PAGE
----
Contributing USMA Research Unit(s)

Center for Teaching Excellence, Civil and Mechanical Engineering

Publication Date


Publication Title

2020 Fall ASEE Mid-Atlantic Section Meeting

Document Type

Conference Proceeding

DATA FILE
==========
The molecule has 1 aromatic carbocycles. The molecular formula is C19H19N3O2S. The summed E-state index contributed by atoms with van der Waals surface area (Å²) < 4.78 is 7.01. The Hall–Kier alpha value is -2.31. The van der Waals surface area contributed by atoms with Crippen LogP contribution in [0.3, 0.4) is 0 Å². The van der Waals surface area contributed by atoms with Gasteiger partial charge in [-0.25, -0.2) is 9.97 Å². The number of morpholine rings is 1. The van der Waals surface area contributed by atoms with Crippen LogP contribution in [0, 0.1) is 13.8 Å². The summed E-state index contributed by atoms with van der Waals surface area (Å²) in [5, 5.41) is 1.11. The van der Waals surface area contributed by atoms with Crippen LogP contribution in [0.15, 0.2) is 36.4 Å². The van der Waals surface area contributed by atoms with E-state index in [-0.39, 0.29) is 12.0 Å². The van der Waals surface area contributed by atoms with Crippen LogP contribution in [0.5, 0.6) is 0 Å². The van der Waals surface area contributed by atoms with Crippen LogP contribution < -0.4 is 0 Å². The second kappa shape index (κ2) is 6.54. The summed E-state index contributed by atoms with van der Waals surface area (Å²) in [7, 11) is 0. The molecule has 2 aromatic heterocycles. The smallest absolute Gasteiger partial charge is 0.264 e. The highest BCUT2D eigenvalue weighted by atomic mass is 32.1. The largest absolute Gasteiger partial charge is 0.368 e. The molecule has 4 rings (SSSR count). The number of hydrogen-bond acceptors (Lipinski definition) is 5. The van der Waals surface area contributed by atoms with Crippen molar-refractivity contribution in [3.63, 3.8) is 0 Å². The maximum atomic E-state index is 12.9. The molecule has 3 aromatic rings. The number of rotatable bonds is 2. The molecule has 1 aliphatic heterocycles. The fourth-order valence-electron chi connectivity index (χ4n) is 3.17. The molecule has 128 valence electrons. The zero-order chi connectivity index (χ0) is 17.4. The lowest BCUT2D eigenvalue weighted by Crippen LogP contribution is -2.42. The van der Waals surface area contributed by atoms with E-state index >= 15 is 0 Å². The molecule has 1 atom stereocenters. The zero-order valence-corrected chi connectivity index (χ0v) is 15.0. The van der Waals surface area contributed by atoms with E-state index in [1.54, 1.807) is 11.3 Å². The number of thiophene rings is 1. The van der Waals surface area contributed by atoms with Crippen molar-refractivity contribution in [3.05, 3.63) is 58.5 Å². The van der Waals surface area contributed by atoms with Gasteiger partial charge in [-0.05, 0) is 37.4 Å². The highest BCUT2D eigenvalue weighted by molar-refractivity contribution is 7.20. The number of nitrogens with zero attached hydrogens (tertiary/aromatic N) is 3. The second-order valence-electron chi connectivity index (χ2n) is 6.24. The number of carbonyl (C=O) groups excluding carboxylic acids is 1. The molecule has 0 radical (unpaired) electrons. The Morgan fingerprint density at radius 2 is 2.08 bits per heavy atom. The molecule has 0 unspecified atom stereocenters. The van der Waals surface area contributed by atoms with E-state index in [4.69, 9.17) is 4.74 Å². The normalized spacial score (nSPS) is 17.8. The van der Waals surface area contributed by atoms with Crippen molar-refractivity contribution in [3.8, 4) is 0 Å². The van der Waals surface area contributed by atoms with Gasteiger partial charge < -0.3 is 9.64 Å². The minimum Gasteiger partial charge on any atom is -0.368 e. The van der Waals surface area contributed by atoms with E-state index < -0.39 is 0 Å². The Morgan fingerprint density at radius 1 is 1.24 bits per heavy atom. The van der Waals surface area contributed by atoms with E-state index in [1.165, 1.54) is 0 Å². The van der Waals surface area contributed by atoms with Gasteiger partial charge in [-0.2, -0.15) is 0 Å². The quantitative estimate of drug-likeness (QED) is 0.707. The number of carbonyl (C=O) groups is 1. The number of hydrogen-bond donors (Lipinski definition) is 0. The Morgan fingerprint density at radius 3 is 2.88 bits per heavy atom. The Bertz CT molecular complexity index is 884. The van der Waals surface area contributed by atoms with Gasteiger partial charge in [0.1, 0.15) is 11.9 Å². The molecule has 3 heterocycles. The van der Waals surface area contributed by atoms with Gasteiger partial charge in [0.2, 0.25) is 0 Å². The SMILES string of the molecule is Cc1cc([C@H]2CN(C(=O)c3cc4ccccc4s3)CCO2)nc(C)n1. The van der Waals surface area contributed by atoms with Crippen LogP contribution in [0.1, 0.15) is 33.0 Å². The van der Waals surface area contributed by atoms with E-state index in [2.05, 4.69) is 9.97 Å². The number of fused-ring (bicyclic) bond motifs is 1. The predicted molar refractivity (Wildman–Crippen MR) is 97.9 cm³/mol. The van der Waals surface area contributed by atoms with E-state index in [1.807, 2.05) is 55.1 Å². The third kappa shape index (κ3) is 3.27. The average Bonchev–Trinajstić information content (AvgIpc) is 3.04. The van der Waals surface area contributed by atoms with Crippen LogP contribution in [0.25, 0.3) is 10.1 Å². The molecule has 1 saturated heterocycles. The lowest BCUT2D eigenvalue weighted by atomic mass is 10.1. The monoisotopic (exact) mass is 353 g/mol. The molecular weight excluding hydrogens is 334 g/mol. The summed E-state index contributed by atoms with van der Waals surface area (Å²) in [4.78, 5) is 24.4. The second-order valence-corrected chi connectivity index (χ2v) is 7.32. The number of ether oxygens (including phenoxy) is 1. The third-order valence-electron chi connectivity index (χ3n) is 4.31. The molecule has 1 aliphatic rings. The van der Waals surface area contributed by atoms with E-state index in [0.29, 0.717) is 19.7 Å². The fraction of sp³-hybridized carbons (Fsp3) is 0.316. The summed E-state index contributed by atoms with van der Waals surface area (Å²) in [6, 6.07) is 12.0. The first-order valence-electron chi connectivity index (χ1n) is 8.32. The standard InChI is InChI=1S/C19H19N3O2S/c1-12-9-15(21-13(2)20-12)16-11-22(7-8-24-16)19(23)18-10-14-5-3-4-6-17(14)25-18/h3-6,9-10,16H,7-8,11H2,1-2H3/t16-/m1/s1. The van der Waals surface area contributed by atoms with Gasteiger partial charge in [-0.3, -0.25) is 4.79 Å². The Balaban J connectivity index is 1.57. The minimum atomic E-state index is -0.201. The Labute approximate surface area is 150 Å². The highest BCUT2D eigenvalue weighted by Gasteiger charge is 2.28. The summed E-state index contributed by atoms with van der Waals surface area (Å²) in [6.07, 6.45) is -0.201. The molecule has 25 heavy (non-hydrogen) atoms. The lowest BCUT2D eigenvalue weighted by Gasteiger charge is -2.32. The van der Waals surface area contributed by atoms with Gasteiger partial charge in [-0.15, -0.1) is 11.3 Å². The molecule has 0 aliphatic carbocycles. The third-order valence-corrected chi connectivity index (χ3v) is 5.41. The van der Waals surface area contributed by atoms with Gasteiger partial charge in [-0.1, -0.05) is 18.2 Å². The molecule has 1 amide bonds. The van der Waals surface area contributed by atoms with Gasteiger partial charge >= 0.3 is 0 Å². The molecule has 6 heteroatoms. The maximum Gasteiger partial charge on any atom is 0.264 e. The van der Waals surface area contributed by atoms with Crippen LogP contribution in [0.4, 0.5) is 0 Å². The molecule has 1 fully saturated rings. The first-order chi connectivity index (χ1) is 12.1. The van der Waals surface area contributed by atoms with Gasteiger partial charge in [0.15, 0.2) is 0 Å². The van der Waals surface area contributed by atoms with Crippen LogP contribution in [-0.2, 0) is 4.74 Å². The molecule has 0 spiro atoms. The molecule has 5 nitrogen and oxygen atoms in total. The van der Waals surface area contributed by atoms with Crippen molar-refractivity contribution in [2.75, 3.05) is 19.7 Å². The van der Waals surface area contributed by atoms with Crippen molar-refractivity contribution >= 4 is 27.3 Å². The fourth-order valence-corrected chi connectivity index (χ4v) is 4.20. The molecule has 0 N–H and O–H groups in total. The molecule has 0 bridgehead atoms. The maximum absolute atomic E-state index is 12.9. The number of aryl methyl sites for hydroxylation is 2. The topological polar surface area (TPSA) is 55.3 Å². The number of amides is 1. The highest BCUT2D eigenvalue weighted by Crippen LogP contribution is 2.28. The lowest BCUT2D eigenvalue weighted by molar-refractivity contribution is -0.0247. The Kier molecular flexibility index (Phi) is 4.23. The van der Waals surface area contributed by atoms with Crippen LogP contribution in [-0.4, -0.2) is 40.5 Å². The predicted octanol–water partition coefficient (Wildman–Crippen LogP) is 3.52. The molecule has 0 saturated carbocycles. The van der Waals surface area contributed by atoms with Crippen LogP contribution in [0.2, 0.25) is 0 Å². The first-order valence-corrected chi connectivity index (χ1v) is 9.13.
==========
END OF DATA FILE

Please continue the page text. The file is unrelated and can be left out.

This paper studies the efficacy of course-provided reference sheets on student learning when allowing reference material on exams versus other methods. Moving from student-provided note sheets to course-provided note sheets reduced the course exam failure rate from 11.8% to 0%. In previous iterations of ME388 Helicopter Aeronautics exam resources varied from student-provided note sheets to open-book exams with several iterations taking some combination of the two. Another course in the department of Civil and Mechanical Engineering at the United States Military Academy, MC311 Thermal-Fluid Systems I, inspired this research with its long-standing success with a course-provided 8½ x 11” front-and-back equation reference card used for over 20 iterations with positive results, affectionately named and referred to as the RDC for Reference Data Card, although it contains almost entirely equations, not data. Thus, the ME388 course instructors piloted a two-page course-provided equation sheet to students taking ME388 Helicopter Aeronautics at the beginning of the spring semester in the 2020 Academic Year with the goal of simplifying the teaching model and attempting to help students avoid common mistakes made during previous iterations of the course that used various formats of closed- and open-book exams. This paper will introduce the concept of closed- and open-reference teaching and assessment methods including a canvas of academic literature on related research. Motivation for the inclusion of the course-provided equation reference sheet determined from course feedback collected from previous iterations is analyzed and discussed. Current students are surveyed to gain insight into the students’ comfort with the material and gain anecdotal results on the method. Next, the aspects of designing and implementing the reference material are discussed with thoughts on layout, which equations to include, which data to include, and how to incorporate the reference material into daily instruction. Student feedback is analyzed with discussion on any adjustments made thereafter along with applicable justification from student feedback. Finally, a conclusive evaluation is determined from a synthesis of anecdotal evidence, Likert scale feedback, and exam grade comparison to previous iterations. This is weighed against the literature from other academic research and a discussion of the merits and disadvantages of allowing reference material on exams. The paper concludes with a final determination on the pilot program’s efficacy on student learning when implementing a course-provided equation reference sheet and recommendations for future work.

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